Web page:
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The fall of the renminbi

by Gabriel Stein

Mon 3 Mar 2014

The renminbi Enlarge Chart loading Image

What the chart shows: The chart shows the daily exchange rate of the renminbi against the US dollar (renminbi/dollar).

Why the chart is important: Until mid-2005, the renminbi was firmly pegged to the US dollar. Since 2005, it has gradually been allowed to fluctuate in a band around the greenback. Currently this band is 1%, with each day’s closing rate being the central rate for the next day. For much of the period since the change, the renminbi was seen as a one-way bet. The currency was perceived to be undervalued and thus likely only to rise over any meaningful period. However, since mid-January – and even more so since mid-February – the renminbi has depreciated sharply. This seems to be due to two factors. First, the Chinese authorities’ attempt to deter speculation in the future of the currency. Second, an attempt to guide the renminbi lower preparatory to widening the trading band further, so that it would start from a lower position. The importance of the latter cause is that it may be a guide to how the Chinese authorities may aim to liberalise the exchange rate, namely by progressively widening the trading band until it becomes meaningless. Of course, at that stage, speculation about the future of the renminbi will be a daily occurrence, whatever the authorities think.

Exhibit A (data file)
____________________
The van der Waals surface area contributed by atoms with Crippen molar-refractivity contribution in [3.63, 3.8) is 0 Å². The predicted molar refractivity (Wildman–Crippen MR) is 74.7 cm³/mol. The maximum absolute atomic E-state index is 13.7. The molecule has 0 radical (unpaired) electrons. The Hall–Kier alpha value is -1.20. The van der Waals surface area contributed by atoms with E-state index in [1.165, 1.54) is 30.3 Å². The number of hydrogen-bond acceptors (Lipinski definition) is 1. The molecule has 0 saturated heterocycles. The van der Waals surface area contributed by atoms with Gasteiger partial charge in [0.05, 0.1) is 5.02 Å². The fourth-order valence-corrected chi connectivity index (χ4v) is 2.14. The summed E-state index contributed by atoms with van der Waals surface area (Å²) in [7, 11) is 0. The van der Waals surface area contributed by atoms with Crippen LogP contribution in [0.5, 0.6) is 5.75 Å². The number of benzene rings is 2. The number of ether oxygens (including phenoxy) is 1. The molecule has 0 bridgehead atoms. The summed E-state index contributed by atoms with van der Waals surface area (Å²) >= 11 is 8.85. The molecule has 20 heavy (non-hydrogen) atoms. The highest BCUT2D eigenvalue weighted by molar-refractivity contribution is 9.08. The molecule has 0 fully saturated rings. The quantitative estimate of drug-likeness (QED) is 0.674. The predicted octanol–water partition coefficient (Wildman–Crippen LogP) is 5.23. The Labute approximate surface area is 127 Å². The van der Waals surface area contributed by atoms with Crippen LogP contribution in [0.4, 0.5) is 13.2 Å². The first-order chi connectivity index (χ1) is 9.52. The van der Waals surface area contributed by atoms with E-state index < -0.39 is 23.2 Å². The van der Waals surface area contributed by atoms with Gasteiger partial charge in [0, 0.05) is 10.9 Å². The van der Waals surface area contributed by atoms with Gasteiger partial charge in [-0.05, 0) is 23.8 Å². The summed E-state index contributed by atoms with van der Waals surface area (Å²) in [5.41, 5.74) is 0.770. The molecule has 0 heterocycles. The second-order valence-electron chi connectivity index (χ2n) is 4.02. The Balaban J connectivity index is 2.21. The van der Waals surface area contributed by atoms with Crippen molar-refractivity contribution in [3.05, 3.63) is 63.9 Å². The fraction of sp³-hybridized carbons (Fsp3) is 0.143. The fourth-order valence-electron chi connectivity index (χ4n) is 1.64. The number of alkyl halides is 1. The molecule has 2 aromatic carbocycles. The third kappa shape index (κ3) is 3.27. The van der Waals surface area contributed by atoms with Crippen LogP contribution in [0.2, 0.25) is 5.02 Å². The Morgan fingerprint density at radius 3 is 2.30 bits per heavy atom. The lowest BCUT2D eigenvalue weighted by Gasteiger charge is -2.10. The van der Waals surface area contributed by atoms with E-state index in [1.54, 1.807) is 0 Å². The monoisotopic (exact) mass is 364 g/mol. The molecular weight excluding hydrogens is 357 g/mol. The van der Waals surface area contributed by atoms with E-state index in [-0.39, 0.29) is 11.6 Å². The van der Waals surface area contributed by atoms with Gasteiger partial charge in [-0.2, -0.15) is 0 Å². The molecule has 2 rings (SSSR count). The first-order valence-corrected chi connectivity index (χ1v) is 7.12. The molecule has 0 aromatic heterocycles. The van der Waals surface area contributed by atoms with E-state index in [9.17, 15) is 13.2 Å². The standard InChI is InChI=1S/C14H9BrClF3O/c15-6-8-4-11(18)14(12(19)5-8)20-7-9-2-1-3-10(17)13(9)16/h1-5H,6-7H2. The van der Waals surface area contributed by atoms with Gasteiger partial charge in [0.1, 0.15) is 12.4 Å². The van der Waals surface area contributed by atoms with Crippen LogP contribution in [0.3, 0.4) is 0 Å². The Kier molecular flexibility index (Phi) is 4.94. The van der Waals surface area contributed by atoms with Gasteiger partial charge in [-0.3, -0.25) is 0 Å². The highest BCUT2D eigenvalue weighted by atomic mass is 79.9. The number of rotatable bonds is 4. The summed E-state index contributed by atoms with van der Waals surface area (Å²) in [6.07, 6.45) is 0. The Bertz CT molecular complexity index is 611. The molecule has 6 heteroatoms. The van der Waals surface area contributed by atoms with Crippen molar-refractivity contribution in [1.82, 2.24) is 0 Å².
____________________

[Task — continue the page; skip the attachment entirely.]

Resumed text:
Chart and comments provided by Oxford Economics www.oxfordeconomics.com